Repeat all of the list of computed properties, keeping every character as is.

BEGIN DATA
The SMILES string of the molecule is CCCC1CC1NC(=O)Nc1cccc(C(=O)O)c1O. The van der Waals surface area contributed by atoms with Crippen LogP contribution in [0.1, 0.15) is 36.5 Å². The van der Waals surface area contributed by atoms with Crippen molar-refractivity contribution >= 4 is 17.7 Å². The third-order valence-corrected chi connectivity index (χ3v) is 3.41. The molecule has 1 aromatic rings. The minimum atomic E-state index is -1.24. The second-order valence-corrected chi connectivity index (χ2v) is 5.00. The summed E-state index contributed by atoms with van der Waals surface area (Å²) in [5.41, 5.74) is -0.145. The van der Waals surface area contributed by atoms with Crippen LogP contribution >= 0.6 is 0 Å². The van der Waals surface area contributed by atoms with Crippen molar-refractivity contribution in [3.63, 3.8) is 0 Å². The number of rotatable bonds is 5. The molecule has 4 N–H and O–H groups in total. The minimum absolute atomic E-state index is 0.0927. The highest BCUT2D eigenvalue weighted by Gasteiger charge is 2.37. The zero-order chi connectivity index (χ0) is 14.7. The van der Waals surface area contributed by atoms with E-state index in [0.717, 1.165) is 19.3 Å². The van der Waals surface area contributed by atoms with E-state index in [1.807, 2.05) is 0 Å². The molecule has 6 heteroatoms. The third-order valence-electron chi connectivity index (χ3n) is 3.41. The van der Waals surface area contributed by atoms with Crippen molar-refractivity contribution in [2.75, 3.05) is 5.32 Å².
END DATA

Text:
The SMILES string of the molecule is CCCC1CC1NC(=O)Nc1cccc(C(=O)O)c1O. The van der Waals surface area contributed by atoms with Crippen LogP contribution in [0.1, 0.15) is 36.5 Å². The van der Waals surface area contributed by atoms with Crippen molar-refractivity contribution >= 4 is 17.7 Å². The third-order valence-corrected chi connectivity index (χ3v) is 3.41. The molecule has 1 aromatic rings. The minimum atomic E-state index is -1.24. The second-order valence-corrected chi connectivity index (χ2v) is 5.00. The summed E-state index contributed by atoms with van der Waals surface area (Å²) in [5.41, 5.74) is -0.145. The van der Waals surface area contributed by atoms with Crippen LogP contribution >= 0.6 is 0 Å². The van der Waals surface area contributed by atoms with Crippen molar-refractivity contribution in [3.63, 3.8) is 0 Å². The number of rotatable bonds is 5. The molecule has 4 N–H and O–H groups in total. The minimum absolute atomic E-state index is 0.0927. The highest BCUT2D eigenvalue weighted by Gasteiger charge is 2.37. The zero-order chi connectivity index (χ0) is 14.7. The van der Waals surface area contributed by atoms with E-state index in [0.717, 1.165) is 19.3 Å². The van der Waals surface area contributed by atoms with E-state index in [1.807, 2.05) is 0 Å². The molecule has 6 heteroatoms. The third-order valence-electron chi connectivity index (χ3n) is 3.41. The van der Waals surface area contributed by atoms with Crippen molar-refractivity contribution in [2.75, 3.05) is 5.32 Å².